| Opinion/The Review

Larger text Larger text Smaller text Smaller text | Order Photo Reprints

Fools parade

Email Newsletters

Click here to sign up for one of our email newsletters.

Letters home ...

Traveling abroad for personal, educational or professional reasons?

Why not share your impressions — and those of residents of foreign countries about the United States — with Trib readers in 150 words?

The world's a big place. Bring it home with Letters Home.

Contact Colin McNickle (412-320-7836 or

Daily Photo Galleries

'American Coyotes' Series

Traveling by Jeep, boat and foot, Tribune-Review investigative reporter Carl Prine and photojournalist Justin Merriman covered nearly 2,000 miles over two months along the border with Mexico to report on coyotes — the human traffickers who bring illegal immigrants into the United States. Most are Americans working for money and/or drugs. This series reports how their operations have a major impact on life for residents and the environment along the border — and beyond.

Saturday, May 3, 2014, 9:00 p.m.

“The first of April is the day we remember what we are the other 364 days of the year,” according to Mark Twain. He must have been right about that because the rest of April 2014 seemed like a parade of fools.

Last week, ignoring warnings from experts, the state of Oklahoma insisted on using a secret lethal injection method to execute two death row inmates. When the first execution was halted because the inmate writhed in pain and cried out, only to die of a heart attack 25 minutes later, the second was postponed.

A botched execution like that is bad even for supporters of the death penalty, since honoring the constitutional prohibition against “cruel and unusual punishment” is the only thing that keeps the death penalty alive. These were bad guys, deserving society's harshest sanction, but going forward recklessly was a fool's play.

This macabre death scene followed an April report in the Proceedings of the National Academy of Sciences that should make rabid supporters of the death penalty feel at least a little foolish. That study conservatively estimates that over 4 percent of those sentenced to death are most likely innocent.

While this was swirling about, Donald Sterling, owner of the Los Angeles Clippers NBA team, proved once again that there is no fool like an old fool. Caught on a recording device spewing racist rants, Sterling was finally exposed as a guy who likes to benefit from the labors of black athletes as long as he does not have to associate with them.

Setting aside the dicey circumstances of recording the conversation and its release to the media, Sterling's words are his words. The NBA banned him for life, fined him $2.5 million and will push a forced sale of his team.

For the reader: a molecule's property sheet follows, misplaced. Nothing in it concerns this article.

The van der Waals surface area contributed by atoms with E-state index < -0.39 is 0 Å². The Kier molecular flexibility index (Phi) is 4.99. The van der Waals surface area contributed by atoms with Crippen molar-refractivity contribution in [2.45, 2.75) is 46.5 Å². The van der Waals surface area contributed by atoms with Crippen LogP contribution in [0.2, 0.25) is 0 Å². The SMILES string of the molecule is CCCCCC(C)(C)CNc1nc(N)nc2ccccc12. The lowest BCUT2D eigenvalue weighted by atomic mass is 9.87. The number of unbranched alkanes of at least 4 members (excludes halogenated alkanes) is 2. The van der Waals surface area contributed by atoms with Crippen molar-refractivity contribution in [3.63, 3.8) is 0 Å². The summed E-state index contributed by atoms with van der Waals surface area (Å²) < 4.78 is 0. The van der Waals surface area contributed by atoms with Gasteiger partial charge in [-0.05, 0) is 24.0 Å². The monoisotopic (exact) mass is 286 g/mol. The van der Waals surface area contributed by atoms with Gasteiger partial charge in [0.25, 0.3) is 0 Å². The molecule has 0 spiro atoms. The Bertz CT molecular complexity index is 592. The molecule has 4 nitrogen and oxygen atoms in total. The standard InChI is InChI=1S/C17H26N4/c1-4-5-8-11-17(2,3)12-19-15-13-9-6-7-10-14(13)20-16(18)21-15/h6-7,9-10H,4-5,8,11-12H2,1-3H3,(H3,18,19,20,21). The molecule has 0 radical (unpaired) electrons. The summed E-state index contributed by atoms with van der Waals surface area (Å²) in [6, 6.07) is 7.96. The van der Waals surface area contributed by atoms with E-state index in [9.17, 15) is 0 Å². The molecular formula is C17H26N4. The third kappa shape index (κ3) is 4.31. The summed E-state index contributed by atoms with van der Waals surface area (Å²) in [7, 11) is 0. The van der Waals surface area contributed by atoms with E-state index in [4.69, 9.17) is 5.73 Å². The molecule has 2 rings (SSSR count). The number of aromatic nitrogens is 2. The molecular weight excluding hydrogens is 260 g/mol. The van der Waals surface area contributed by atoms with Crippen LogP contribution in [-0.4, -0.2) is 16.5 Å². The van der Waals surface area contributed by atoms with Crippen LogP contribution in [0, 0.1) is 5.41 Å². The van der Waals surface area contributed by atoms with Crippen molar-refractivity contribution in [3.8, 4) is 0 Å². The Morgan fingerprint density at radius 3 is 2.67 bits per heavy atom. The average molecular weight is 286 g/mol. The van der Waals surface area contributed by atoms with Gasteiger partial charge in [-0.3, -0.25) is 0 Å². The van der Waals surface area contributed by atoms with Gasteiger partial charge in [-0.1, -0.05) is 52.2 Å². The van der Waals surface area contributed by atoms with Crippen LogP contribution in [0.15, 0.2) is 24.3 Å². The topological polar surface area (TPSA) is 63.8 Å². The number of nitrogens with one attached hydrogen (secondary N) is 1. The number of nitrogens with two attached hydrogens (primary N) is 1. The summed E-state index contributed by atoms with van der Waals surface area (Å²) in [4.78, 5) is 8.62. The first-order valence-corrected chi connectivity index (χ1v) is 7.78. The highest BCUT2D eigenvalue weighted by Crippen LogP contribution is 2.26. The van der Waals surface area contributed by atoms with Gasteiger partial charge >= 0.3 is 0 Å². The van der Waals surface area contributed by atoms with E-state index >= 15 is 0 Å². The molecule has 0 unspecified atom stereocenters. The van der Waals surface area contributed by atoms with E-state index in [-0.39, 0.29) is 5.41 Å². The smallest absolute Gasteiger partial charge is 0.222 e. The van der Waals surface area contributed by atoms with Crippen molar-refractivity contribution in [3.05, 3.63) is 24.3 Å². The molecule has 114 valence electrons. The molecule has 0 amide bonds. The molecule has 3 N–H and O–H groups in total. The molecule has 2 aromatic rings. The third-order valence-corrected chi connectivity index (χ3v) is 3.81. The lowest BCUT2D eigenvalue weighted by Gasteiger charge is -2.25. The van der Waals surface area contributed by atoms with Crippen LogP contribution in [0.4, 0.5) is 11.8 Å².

But the fool's prize this April belongs to those who provided comfort and aid to Cliven Bundy, the Nevada rancher who has been stealing from the taxpayers by not paying grazing fees for federal land that he has been using for 20 years.

Like a court jester, Bundy first attracted a corps of so-called militia members, fools who took up arms against law enforcement officers, actually threatening a shootout. They did this in spite of the fact that Bundy has been stealing from them, too, assuming they are taxpayers.

And if that did not make most of Bundy's knee-jerk supporters feel foolish enough to head for the hills, Bundy's racist remarks later in the week seemed to do the trick. In short order, he started spewing old-fashioned, “Gone with the Wind,” Southern plantation racism.

Many anti-government types, including some anti-Obama politicians ever eager to seize any truncheon to bash the administration, thought they had found their hero. But Bundy proved to be fool's gold. In the future, they might be careful to look before they leap.

If it seems that this past April has been a ship of fools, take heart. April showers always bring May flowers. And this year they cannot bloom soon enough.

Joseph Sabino Mistick, a lawyer, law professor and political analyst, lives in Squirrel Hill (

Subscribe today! Click here for our subscription offers.



Show commenting policy

Most-Read Stories

  1. Pirates’ Burnett endures another poor start in blowout loss to Reds
  2. Steelers stress improved conditioning in attempt to play past injuries
  3. Memories of Steelers fan from Beaver Falls go beyond simple recall
  4. Pirates bolster bullpen by trading for former closer Soria
  5. Steelers’ reserve quarterbacks vie to secure spot behind Roethlisberger, Gradkowski
  6. Police: Escaped Armstrong County inmate armed, dangerous homicide suspect
  7. Music on way to Westmoreland’s Twin Lakes Park
  8. Girl, 10, forced to strip in Sewickley Township home invasion
  9. Inside the Steelers: Rookie linebacker Chickillo continues to excel
  10. Pirates notebook: Blanton introduced; Worley designated for assignment
  11. Traded after Stanley Cup, Saad not alone in being dealt after title